sheet repair continue to weigh on growth.

In the central scenario, the pace at which monetary stimulus is withdrawn should be measured, given the extended period of

fiscal contraction and the high sensitivity of house prices (and hence consumption and

residential investment) to short-term interest rates.

Q

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BINGO!

Dear Mr Rave,

Thank you for your interest in our website. I think the reference was to

the phenomenon known as "equity withdrawal" -- that is, people borrowing

against the value of their house in order to spend on consumer goods. A

lot of people did this during the housing boom and it undoubtedly had an

effect on growth -- but if people's houses fall in value, their scope

for doing so in future is limited. Since none of this was explained in

the story, however, the line is somewhat ambiguous. I will amend it.

Regards

Robert Plummer

BBC News website

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The article now says:

The impact of spending cuts, higher prices for commodities such as oil, economic "turmoil" in the eurozone and falling house prices could throw the economy off course.

The report warned that the ratio of house prices compared with average earnings was still 30% above its historical average, meaning prices could fall.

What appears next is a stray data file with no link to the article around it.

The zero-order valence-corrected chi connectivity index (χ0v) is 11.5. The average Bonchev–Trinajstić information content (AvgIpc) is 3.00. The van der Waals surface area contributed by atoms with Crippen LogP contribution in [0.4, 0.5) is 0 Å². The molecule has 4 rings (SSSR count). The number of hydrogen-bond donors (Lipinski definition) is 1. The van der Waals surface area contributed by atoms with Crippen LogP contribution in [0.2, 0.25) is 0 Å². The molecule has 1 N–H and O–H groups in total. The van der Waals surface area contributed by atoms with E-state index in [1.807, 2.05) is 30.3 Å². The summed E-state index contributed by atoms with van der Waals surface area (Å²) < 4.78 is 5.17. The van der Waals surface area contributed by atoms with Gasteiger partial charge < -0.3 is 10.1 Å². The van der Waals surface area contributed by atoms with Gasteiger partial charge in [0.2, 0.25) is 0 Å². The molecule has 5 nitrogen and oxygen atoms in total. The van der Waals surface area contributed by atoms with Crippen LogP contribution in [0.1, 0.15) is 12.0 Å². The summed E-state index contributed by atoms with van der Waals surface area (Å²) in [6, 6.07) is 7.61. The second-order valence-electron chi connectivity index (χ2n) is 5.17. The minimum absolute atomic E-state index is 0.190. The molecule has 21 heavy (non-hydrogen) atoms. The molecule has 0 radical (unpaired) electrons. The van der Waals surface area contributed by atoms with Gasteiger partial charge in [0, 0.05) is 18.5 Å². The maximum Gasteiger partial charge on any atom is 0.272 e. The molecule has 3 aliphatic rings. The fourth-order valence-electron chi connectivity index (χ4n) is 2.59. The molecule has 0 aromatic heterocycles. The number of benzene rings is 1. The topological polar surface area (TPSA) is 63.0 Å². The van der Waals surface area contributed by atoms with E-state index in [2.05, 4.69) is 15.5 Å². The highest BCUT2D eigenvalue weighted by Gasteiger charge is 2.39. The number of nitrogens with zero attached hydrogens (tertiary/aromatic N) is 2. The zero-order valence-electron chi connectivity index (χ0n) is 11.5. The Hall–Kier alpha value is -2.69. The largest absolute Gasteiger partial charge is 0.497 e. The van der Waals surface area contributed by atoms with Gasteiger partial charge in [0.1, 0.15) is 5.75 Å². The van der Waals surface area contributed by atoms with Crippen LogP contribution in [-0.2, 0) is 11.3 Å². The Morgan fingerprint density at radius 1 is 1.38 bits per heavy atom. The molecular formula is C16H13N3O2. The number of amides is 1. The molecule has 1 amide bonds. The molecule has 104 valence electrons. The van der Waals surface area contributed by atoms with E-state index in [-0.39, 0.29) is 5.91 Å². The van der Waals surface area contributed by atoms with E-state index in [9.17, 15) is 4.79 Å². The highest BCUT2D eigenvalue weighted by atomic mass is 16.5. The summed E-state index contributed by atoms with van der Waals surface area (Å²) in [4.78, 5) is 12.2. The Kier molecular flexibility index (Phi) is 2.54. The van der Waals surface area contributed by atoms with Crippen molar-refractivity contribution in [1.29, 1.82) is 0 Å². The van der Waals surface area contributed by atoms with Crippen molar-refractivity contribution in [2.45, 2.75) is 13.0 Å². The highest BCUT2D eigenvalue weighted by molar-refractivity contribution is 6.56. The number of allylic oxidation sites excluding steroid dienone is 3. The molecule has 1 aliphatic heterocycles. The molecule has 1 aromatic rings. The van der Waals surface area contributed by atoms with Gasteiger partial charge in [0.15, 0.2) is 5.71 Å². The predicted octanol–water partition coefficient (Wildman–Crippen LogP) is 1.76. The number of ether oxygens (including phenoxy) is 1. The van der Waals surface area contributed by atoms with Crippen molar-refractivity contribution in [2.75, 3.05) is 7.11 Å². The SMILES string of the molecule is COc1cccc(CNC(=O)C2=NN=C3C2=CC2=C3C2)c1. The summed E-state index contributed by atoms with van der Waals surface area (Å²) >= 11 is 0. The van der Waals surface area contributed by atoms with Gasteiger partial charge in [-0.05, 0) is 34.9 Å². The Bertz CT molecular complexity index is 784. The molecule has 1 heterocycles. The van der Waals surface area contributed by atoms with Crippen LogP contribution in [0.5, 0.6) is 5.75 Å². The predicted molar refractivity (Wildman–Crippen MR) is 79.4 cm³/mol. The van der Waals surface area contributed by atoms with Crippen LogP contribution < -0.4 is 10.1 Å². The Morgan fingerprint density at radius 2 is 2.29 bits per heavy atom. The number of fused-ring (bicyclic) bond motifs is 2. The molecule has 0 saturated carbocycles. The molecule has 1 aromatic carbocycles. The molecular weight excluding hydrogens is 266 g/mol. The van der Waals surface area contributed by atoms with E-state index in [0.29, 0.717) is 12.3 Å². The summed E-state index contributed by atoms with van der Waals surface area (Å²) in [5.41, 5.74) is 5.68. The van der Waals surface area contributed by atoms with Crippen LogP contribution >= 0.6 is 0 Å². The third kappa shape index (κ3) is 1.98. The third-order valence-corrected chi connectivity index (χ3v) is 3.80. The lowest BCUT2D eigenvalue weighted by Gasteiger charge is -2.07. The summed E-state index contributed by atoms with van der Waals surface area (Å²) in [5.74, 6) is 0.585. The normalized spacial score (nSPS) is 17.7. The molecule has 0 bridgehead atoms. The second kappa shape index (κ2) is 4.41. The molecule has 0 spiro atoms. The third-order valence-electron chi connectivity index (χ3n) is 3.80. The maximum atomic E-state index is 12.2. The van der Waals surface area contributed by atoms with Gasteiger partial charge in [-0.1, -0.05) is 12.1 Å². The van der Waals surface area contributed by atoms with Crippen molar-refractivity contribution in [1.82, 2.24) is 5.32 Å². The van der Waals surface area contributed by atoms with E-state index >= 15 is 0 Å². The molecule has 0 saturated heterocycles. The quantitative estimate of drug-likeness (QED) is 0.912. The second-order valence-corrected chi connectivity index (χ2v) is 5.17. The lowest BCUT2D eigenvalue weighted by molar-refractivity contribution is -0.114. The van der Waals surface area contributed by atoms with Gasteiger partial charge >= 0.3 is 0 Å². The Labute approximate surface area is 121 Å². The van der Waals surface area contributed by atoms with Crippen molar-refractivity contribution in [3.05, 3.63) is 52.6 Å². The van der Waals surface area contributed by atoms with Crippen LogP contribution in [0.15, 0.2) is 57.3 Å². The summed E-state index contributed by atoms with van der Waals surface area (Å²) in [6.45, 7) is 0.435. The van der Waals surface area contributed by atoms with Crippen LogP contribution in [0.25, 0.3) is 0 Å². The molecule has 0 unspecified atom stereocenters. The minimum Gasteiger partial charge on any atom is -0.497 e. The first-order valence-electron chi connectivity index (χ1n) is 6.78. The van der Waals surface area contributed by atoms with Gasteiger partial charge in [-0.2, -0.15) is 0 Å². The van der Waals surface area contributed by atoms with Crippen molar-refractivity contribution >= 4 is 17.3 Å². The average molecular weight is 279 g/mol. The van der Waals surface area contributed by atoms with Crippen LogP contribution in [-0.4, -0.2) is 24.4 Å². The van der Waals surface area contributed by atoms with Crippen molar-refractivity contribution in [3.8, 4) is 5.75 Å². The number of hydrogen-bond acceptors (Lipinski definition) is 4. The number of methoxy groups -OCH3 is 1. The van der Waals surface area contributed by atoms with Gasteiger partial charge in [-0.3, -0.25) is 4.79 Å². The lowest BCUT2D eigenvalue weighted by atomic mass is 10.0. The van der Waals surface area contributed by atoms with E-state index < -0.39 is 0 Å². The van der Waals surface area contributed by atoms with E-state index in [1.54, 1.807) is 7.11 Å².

Edited by rantnrave

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Wow. Top marks to beeb for ammending it. After everyone has read ut of course, but i suppose it is a step in the rught direction. In fairness the imf report pretty much does say that lower house prices results in less disposable income.

Which means 1 of 2 things....

1. I have no understanding whatsoever of economics or maths

Or

2. This world is corrupt beyond repair and we are all totallly f***ed

Or

7. Three of the above

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BINGO!

A result. Well done! Am I right in thinking this is the second time you've corrected a bit of BBC bias? Another relating to incorrect %s between asking prices and selling prices? I think a campaign of "Correcting the BBC" might be necessary. We can't stop their TV/Radio reporting bias but we clearly can in "print".